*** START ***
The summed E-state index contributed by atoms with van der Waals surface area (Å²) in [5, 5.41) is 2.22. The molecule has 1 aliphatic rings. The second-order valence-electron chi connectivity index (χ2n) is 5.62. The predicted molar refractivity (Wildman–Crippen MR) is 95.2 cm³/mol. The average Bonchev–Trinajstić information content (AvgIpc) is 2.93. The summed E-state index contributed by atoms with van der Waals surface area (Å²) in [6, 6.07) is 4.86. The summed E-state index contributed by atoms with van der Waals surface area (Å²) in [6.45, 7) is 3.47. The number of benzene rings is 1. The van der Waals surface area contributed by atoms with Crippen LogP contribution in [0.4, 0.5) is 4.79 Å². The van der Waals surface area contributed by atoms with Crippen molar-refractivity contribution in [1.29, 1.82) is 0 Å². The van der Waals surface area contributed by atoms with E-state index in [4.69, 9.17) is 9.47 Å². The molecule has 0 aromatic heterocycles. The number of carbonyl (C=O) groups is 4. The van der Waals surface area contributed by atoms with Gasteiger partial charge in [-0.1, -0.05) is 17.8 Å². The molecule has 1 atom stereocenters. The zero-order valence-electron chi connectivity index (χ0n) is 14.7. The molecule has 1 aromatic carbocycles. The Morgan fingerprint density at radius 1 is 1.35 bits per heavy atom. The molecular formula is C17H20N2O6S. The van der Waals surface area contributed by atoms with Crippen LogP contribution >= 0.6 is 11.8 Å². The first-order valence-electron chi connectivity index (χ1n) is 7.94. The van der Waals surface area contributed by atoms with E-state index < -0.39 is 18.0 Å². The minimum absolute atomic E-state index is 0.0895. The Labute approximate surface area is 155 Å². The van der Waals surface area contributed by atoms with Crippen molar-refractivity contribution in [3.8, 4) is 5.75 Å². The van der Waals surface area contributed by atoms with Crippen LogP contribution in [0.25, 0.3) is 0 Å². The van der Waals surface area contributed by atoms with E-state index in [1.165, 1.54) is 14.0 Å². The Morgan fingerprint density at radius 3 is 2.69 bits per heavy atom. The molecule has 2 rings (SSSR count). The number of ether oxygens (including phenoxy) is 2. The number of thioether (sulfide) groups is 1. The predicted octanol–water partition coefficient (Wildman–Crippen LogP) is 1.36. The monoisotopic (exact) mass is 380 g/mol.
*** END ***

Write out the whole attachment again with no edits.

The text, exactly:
The summed E-state index contributed by atoms with van der Waals surface area (Å²) in [5, 5.41) is 2.22. The molecule has 1 aliphatic rings. The second-order valence-electron chi connectivity index (χ2n) is 5.62. The predicted molar refractivity (Wildman–Crippen MR) is 95.2 cm³/mol. The average Bonchev–Trinajstić information content (AvgIpc) is 2.93. The summed E-state index contributed by atoms with van der Waals surface area (Å²) in [6, 6.07) is 4.86. The summed E-state index contributed by atoms with van der Waals surface area (Å²) in [6.45, 7) is 3.47. The number of benzene rings is 1. The van der Waals surface area contributed by atoms with Crippen LogP contribution in [0.4, 0.5) is 4.79 Å². The van der Waals surface area contributed by atoms with Crippen molar-refractivity contribution in [1.29, 1.82) is 0 Å². The van der Waals surface area contributed by atoms with E-state index in [4.69, 9.17) is 9.47 Å². The molecule has 0 aromatic heterocycles. The number of carbonyl (C=O) groups is 4. The van der Waals surface area contributed by atoms with Gasteiger partial charge in [-0.1, -0.05) is 17.8 Å². The molecule has 1 atom stereocenters. The zero-order valence-electron chi connectivity index (χ0n) is 14.7. The molecule has 1 aromatic carbocycles. The Morgan fingerprint density at radius 1 is 1.35 bits per heavy atom. The molecular formula is C17H20N2O6S. The van der Waals surface area contributed by atoms with Crippen LogP contribution >= 0.6 is 11.8 Å². The first-order valence-electron chi connectivity index (χ1n) is 7.94. The van der Waals surface area contributed by atoms with E-state index < -0.39 is 18.0 Å². The minimum absolute atomic E-state index is 0.0895. The Labute approximate surface area is 155 Å². The van der Waals surface area contributed by atoms with Crippen molar-refractivity contribution in [3.8, 4) is 5.75 Å². The van der Waals surface area contributed by atoms with Crippen LogP contribution in [0.25, 0.3) is 0 Å². The van der Waals surface area contributed by atoms with E-state index in [1.165, 1.54) is 14.0 Å². The Morgan fingerprint density at radius 3 is 2.69 bits per heavy atom. The molecule has 2 rings (SSSR count). The number of ether oxygens (including phenoxy) is 2. The number of thioether (sulfide) groups is 1. The predicted octanol–water partition coefficient (Wildman–Crippen LogP) is 1.36. The monoisotopic (exact) mass is 380 g/mol.